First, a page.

The first FRDM-KL25Z Freedom Logic Analyzer firmware was missing one important feature: Triggers! But this weekend the firmware has evolved a bit :-).
After working on an ADC example, a DAC one was missing. Julio E. Fajardo is a reader of this blog, and he was so kind to send me an example project for the FRDM-KL25Z. The example is able to produce produce different waveforms with the DAC. The project has two examples which they are enabled/disabled in
main(). One example waveform the sawtooth:
The challenge with small microcontroller like the ARM-Cortex-M0+ is that they have very limited debugging resources. As such, the number of hardware break points is very limited (see this post). For example for the KL25Z on the Freedom board, I only have 2 break points available if I want to do stepping:
I’m using serial communication in different flavors for my project: with the shell, with OpenSDA USB CDC, to use printf(), and with the Bluetooth module. Processor Expert is a big helper, but as for any software, it is not bug free. And there is a problem with Processor Expert in CodeWarrior for MCU10.3 in respect with Baud settings for a serial interface.
In “Using the Reset Button on the Freedom Board as User Button”, I had the problem to find out why a setting did not make it into my generated code. There is the fundamental question: “How does a setting impact my microcontroller register settings?”. There is an answer to that question: The Configuration Registers view:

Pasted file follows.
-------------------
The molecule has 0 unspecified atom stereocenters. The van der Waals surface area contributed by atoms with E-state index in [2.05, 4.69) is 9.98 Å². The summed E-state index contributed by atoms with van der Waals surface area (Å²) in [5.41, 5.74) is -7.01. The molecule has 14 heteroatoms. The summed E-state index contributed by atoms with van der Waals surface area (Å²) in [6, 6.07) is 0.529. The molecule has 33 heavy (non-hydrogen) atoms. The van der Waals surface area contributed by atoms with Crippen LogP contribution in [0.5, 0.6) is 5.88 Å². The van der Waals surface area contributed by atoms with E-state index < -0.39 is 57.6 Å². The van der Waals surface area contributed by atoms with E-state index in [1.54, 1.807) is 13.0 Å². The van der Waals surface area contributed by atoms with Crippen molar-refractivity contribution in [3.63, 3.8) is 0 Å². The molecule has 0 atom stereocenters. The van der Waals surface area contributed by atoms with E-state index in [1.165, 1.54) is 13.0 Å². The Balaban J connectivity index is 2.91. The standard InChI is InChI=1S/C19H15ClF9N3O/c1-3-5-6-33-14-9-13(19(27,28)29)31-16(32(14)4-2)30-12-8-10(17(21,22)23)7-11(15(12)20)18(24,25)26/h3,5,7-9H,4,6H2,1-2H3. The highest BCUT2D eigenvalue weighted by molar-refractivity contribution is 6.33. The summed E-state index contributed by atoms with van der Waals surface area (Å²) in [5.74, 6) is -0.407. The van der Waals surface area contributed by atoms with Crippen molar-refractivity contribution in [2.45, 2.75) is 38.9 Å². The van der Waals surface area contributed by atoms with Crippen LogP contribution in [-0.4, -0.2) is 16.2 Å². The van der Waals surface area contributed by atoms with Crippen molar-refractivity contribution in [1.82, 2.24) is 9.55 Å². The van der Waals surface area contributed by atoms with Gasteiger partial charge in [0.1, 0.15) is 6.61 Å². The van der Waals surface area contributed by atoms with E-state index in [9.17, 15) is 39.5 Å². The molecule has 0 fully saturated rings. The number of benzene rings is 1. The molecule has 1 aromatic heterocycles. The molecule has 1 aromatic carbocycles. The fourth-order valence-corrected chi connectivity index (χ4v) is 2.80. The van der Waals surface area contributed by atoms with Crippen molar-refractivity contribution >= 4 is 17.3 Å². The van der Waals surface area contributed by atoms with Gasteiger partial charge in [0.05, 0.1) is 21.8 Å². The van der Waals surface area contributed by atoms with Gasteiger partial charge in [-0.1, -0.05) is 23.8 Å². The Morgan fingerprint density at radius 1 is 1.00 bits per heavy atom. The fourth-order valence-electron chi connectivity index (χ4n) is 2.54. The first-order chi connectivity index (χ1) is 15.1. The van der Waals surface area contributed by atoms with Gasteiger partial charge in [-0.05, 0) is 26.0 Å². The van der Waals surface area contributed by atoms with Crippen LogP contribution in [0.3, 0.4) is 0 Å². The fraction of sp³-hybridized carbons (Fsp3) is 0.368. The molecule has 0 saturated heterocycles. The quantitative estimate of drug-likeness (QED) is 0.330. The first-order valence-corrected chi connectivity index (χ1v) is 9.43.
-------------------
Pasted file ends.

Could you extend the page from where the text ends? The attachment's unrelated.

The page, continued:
I’m working now on a lecture robot project using my Freedom Board. And for this I need a wireless communication. I already have IEEE802.15.4 (SMAC) working, but I wanted to add Bluetooth as a low-cost option. I have found an inexpensive Bluetooth module which is available for only around $4-8 which we use in another university class project. The module is an AT command module: that means the microcontroller communicates with AT serial commands with the module, and the Bluetooth stack itself runs on the module. In a minimal configuration I only need 3.3V, GND, TX and RX plus a CMD (Command) pin:
One of the great advantage of using an ARM core as on my FRDM-KL25Z board is that I can leverage a lot of things from the community. And one big thing around ARM is CMSIS (Cortex Microcontroller Software Interface Standard). It is an industry wide software library for the ARM Cortex microcontroller. Using the CMSIS libraries and interfaces will make it easier to port applications within the ARM Cortex family.